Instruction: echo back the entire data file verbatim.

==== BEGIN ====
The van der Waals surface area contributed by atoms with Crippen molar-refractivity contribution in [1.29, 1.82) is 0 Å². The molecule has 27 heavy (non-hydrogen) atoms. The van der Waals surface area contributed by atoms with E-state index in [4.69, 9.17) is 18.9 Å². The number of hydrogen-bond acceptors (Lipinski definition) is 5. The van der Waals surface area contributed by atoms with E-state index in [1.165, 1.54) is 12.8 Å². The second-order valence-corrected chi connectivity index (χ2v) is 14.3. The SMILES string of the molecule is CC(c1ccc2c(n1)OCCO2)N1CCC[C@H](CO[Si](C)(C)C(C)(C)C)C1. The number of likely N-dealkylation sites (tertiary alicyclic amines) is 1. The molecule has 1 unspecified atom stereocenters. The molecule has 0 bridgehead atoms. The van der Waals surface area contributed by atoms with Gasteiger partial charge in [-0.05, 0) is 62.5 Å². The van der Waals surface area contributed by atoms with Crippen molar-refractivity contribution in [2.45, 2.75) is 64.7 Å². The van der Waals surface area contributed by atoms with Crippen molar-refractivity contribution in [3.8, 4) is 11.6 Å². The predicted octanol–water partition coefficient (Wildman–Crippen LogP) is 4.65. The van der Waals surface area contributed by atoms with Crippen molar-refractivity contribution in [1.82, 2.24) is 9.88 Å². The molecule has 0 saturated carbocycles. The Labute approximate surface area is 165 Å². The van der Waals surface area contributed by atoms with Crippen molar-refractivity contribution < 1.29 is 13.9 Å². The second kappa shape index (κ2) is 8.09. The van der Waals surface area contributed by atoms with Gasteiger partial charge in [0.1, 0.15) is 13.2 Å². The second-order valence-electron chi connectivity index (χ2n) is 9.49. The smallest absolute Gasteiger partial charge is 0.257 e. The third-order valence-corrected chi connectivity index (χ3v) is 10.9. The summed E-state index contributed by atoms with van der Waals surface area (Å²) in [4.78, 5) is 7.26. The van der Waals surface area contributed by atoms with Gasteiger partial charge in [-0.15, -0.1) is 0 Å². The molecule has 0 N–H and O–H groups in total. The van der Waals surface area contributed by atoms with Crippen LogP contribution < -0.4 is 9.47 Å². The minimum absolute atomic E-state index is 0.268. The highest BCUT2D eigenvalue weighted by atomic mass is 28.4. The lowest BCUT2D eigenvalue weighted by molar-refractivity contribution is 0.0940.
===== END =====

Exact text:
The van der Waals surface area contributed by atoms with Crippen molar-refractivity contribution in [1.29, 1.82) is 0 Å². The molecule has 27 heavy (non-hydrogen) atoms. The van der Waals surface area contributed by atoms with E-state index in [4.69, 9.17) is 18.9 Å². The number of hydrogen-bond acceptors (Lipinski definition) is 5. The van der Waals surface area contributed by atoms with E-state index in [1.165, 1.54) is 12.8 Å². The second-order valence-corrected chi connectivity index (χ2v) is 14.3. The SMILES string of the molecule is CC(c1ccc2c(n1)OCCO2)N1CCC[C@H](CO[Si](C)(C)C(C)(C)C)C1. The number of likely N-dealkylation sites (tertiary alicyclic amines) is 1. The molecule has 1 unspecified atom stereocenters. The molecule has 0 bridgehead atoms. The van der Waals surface area contributed by atoms with Gasteiger partial charge in [-0.05, 0) is 62.5 Å². The van der Waals surface area contributed by atoms with Crippen molar-refractivity contribution in [2.45, 2.75) is 64.7 Å². The van der Waals surface area contributed by atoms with Crippen molar-refractivity contribution in [3.8, 4) is 11.6 Å². The predicted octanol–water partition coefficient (Wildman–Crippen LogP) is 4.65. The van der Waals surface area contributed by atoms with Crippen molar-refractivity contribution in [1.82, 2.24) is 9.88 Å². The molecule has 0 saturated carbocycles. The Labute approximate surface area is 165 Å². The van der Waals surface area contributed by atoms with Crippen molar-refractivity contribution < 1.29 is 13.9 Å². The second kappa shape index (κ2) is 8.09. The van der Waals surface area contributed by atoms with Gasteiger partial charge in [0.1, 0.15) is 13.2 Å². The second-order valence-electron chi connectivity index (χ2n) is 9.49. The smallest absolute Gasteiger partial charge is 0.257 e. The third-order valence-corrected chi connectivity index (χ3v) is 10.9. The summed E-state index contributed by atoms with van der Waals surface area (Å²) in [4.78, 5) is 7.26. The van der Waals surface area contributed by atoms with Gasteiger partial charge in [-0.15, -0.1) is 0 Å². The molecule has 0 N–H and O–H groups in total. The van der Waals surface area contributed by atoms with Crippen LogP contribution < -0.4 is 9.47 Å². The minimum absolute atomic E-state index is 0.268. The highest BCUT2D eigenvalue weighted by atomic mass is 28.4. The lowest BCUT2D eigenvalue weighted by molar-refractivity contribution is 0.0940.